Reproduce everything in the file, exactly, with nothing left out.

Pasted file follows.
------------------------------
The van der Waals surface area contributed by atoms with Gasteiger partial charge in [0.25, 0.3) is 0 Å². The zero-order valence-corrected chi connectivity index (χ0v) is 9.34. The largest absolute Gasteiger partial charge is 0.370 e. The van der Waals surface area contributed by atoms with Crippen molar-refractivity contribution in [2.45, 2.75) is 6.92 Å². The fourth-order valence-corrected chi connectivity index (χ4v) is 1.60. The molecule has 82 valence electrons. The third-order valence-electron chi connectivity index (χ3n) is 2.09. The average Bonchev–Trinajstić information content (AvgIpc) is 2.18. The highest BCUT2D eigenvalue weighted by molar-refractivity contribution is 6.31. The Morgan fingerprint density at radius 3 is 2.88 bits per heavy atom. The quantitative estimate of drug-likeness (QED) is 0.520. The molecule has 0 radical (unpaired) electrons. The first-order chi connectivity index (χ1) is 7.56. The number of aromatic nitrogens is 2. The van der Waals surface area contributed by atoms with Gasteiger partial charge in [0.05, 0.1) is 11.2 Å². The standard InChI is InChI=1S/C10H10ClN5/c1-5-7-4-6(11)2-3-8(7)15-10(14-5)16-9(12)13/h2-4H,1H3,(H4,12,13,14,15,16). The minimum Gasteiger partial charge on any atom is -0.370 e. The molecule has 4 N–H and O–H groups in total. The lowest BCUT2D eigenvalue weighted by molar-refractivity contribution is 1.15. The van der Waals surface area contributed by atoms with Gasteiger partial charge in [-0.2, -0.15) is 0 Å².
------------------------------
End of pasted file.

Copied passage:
The van der Waals surface area contributed by atoms with Gasteiger partial charge in [0.25, 0.3) is 0 Å². The zero-order valence-corrected chi connectivity index (χ0v) is 9.34. The largest absolute Gasteiger partial charge is 0.370 e. The van der Waals surface area contributed by atoms with Crippen molar-refractivity contribution in [2.45, 2.75) is 6.92 Å². The fourth-order valence-corrected chi connectivity index (χ4v) is 1.60. The molecule has 82 valence electrons. The third-order valence-electron chi connectivity index (χ3n) is 2.09. The average Bonchev–Trinajstić information content (AvgIpc) is 2.18. The highest BCUT2D eigenvalue weighted by molar-refractivity contribution is 6.31. The Morgan fingerprint density at radius 3 is 2.88 bits per heavy atom. The quantitative estimate of drug-likeness (QED) is 0.520. The molecule has 0 radical (unpaired) electrons. The first-order chi connectivity index (χ1) is 7.56. The number of aromatic nitrogens is 2. The van der Waals surface area contributed by atoms with Gasteiger partial charge in [0.05, 0.1) is 11.2 Å². The standard InChI is InChI=1S/C10H10ClN5/c1-5-7-4-6(11)2-3-8(7)15-10(14-5)16-9(12)13/h2-4H,1H3,(H4,12,13,14,15,16). The minimum Gasteiger partial charge on any atom is -0.370 e. The molecule has 4 N–H and O–H groups in total. The lowest BCUT2D eigenvalue weighted by molar-refractivity contribution is 1.15. The van der Waals surface area contributed by atoms with Gasteiger partial charge in [-0.2, -0.15) is 0 Å².